Signatures of Adaptation in Human Invasive Salmonella Typhimurium ST313 Populations from Sub-Saharan Africa
AuthorOkoro, CK; Barquist, L; Connor, TR; Harris, SR; Clare, S; Stevens, MP; Arends, MJ; Hale, C; Kane, L; Pickard, DJ; ...
Source TitlePLoS Neglected Tropical Diseases
PublisherPUBLIC LIBRARY SCIENCE
University of Melbourne Author/sDougan, Gordon
AffiliationMicrobiology and Immunology
Document TypeJournal Article
CitationsOkoro, C. K., Barquist, L., Connor, T. R., Harris, S. R., Clare, S., Stevens, M. P., Arends, M. J., Hale, C., Kane, L., Pickard, D. J., Hill, J., Harcourt, K., Parkhill, J., Dougan, G. & Kingsley, R. A. (2015). Signatures of Adaptation in Human Invasive Salmonella Typhimurium ST313 Populations from Sub-Saharan Africa. PLOS NEGLECTED TROPICAL DISEASES, 9 (3), https://doi.org/10.1371/journal.pntd.0003611.
Access StatusOpen Access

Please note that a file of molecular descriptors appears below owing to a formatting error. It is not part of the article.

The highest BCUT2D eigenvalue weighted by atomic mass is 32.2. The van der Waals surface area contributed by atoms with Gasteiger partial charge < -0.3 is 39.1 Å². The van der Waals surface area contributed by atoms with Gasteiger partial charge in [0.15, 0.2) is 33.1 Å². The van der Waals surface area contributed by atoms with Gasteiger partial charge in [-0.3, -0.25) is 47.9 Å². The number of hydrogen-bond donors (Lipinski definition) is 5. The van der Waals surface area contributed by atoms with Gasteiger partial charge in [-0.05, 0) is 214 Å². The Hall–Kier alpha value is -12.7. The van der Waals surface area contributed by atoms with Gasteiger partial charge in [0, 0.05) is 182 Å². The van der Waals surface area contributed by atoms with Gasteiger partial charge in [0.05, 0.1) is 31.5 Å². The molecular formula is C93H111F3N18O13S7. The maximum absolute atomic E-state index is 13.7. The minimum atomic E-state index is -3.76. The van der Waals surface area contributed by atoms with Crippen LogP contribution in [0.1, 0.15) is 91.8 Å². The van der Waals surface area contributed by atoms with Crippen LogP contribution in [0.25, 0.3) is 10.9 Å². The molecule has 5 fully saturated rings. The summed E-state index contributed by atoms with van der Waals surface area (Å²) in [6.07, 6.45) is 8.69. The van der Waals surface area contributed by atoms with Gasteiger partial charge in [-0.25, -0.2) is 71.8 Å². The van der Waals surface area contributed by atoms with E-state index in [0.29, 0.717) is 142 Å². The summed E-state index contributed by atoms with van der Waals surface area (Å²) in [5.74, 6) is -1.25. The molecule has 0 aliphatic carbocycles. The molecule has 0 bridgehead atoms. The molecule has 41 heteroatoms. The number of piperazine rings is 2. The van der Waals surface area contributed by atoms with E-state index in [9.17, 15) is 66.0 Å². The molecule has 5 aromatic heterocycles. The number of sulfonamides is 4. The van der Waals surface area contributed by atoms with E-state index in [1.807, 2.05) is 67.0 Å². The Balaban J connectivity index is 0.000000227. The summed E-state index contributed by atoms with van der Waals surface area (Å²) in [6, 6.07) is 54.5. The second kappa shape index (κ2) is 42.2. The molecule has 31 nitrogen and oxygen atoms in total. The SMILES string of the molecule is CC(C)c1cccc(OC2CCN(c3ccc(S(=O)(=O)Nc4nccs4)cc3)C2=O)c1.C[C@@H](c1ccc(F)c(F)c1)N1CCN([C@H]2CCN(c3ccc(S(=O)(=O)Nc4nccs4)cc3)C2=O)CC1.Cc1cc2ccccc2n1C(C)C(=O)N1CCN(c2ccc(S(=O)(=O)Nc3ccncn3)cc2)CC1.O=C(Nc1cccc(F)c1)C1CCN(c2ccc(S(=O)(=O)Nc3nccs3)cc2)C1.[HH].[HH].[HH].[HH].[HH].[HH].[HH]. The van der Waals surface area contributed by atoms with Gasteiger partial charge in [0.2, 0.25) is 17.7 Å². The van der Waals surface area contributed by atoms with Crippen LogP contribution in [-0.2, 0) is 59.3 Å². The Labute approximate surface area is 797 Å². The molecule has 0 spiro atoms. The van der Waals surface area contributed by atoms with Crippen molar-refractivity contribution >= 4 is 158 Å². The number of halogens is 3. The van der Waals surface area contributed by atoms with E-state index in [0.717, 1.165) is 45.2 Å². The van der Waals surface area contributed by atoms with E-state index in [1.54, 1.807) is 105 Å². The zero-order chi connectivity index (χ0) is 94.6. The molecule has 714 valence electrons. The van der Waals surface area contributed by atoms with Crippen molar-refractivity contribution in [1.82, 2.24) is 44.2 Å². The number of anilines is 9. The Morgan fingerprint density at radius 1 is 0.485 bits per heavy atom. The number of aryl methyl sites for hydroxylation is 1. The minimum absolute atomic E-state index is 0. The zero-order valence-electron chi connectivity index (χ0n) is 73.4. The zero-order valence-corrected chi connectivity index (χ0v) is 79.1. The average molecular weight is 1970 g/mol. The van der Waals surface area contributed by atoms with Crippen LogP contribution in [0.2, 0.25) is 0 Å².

Two lineages of Salmonella enterica serovar Typhimurium (S. Typhimurium) of multi-locus sequence type ST313 have been linked with the emergence of invasive Salmonella disease across sub-Saharan Africa. The expansion of these lineages has a temporal association with the HIV pandemic and antibiotic usage. We analysed the whole genome sequence of 129 ST313 isolates representative of the two lineages and found evidence of lineage-specific genome degradation, with some similarities to that observed in S. Typhi. Individual ST313 S. Typhimurium isolates exhibit a distinct metabolic signature and modified enteropathogenesis in both a murine and cattle model of colitis, compared to S. Typhimurium outside of the ST313 lineages. These data define phenotypes that distinguish ST313 isolates from other S. Typhimurium and may represent adaptation to a distinct pathogenesis and lifestyle linked to an-immuno-compromised human population.
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